How Arguments Are Passed in Java
No matter reference type or primitive type of arguments, Java is always pass-by-value.
Each time a method is invoked, a copy for each argument is created in the stack memory and the copy version is passed to the method.
- If the original variable type is primitive, then simply, a copy of the variable is created inside the stack memory and then passed to the method.
- If the original type is not primitive, then a new copy of reference or pointer is created inside the stack memory, which points to the actual object data, and the new copy of reference is then passed to the method, (at this stage, two references are pointing to the same object data).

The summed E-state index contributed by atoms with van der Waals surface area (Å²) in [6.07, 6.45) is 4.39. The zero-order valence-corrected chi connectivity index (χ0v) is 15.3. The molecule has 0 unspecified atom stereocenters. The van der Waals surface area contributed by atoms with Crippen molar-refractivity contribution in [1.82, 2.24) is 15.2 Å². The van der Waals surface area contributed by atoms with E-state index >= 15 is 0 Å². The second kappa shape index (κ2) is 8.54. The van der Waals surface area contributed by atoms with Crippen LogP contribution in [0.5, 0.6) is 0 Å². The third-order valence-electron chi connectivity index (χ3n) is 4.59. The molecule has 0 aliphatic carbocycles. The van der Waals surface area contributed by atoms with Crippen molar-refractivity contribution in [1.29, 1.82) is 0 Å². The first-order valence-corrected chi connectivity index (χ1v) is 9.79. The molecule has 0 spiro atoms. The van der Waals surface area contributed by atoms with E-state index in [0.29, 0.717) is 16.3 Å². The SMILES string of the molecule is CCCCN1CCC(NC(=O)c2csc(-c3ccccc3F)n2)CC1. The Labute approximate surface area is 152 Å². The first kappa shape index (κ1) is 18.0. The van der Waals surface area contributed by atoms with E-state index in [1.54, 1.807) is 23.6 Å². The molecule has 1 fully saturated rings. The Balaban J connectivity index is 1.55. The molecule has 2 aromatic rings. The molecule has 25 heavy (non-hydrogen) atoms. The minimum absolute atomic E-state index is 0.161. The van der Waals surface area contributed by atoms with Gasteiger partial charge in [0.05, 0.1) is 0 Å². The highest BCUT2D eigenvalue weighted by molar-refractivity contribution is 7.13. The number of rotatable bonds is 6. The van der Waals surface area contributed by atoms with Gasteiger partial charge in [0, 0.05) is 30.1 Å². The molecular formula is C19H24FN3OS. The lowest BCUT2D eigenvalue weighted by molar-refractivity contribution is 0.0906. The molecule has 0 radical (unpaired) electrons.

The reason why we say Java is always is pass-by-value is because of a new copy of primitive type or reference type is always created and then pass into the invoked method. Inside the method, it is that a duplicated copy of variables are being manipulated.
Author: Wu Chia Chong
My main areas of interest are software architectures and software design methods, patterns, and new trends in software development.